Regina lands tax-free gas and ciggies

Creeland Mini-mart’s profits will help natives living near Regina
Peter Shawn Taylor

Creeland Mini Mart and Gas Bar

Troubled North Central Regina has seen more than its share of bad news. The grim combination of Aboriginal poverty, drugs, gangs and crime moved Maclean’s to call it the “worst neighbourhood in Canada” in January 2007. That attention, however, seemed to spark a new attitude among residents and government. Since last year, a whole range of new initiatives have flooded the area. The latest is the opening of a new urban reserve.

Urban reserves offer natives the tax advantages of traditional rural reserves, but in downtown areas with greater economic opportunity. Canada’s first such reserve was established in 1988 in Saskatoon, and there are now approximately 30 across the province. Regina’s is the first for the city.

“Our membership is very excited about our new urban development,” says Piapot First Nation Chief John Rockthunder, whose main reserve is 60 km outside Regina. Creeland Mini-mart, the first business on the new downtown reserve, will start pumping gas and selling snacks on Nov. 6.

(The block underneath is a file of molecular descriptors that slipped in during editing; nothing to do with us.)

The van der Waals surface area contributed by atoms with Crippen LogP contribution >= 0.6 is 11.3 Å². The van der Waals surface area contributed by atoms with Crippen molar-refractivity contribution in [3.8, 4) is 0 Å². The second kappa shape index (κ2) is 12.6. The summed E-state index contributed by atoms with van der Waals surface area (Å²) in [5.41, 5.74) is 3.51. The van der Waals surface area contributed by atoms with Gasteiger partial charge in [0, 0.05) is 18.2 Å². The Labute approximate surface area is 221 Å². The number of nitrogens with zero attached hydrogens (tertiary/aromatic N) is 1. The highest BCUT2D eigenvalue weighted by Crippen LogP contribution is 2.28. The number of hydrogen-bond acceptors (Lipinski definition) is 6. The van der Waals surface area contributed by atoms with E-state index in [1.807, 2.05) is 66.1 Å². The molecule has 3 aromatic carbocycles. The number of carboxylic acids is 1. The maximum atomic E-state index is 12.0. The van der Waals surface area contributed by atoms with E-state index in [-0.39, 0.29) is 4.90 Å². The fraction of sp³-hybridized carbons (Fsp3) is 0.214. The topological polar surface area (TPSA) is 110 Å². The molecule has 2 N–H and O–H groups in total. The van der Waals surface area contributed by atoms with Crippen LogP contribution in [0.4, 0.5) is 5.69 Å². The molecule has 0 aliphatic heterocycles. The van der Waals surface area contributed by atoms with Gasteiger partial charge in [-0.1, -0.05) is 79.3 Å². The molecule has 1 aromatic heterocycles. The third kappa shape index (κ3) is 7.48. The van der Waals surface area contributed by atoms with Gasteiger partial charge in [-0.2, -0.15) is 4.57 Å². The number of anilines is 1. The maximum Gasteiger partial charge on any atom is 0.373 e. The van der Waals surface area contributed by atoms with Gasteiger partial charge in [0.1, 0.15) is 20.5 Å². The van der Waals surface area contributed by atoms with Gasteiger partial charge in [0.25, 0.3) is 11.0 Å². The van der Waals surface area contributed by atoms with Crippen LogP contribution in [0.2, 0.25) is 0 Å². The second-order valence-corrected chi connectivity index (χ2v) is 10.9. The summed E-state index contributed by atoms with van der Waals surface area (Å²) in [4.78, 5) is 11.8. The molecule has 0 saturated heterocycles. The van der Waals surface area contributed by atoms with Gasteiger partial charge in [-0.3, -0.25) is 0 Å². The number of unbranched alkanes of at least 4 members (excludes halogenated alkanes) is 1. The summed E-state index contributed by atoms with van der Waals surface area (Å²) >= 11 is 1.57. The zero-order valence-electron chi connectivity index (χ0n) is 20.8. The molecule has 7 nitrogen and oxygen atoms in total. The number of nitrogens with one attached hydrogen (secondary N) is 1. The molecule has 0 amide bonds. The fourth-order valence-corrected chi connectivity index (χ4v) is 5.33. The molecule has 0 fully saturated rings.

Rockthunder expects to hire 21 Piapot members to run the gas bar and store, and promises that profits will go to housing and education on the main reserve. Eventually, he hopes to deliver social programs for natives living in North Central. “Our priority is that we have to look after our own,” he says.

The initiative is not without controversy. The Canadian Taxpayers Federation opposes the mini-mart, arguing that it’s unfair to non-native businesses. The store’s native employees won’t pay income tax, and cigarettes and gas will be tax-free for native customers. “I welcome this new business to the area,” says Lee Harding of the CTF. “But the real issue is whether a tax system that discriminates on the basis of race is good for Canada.”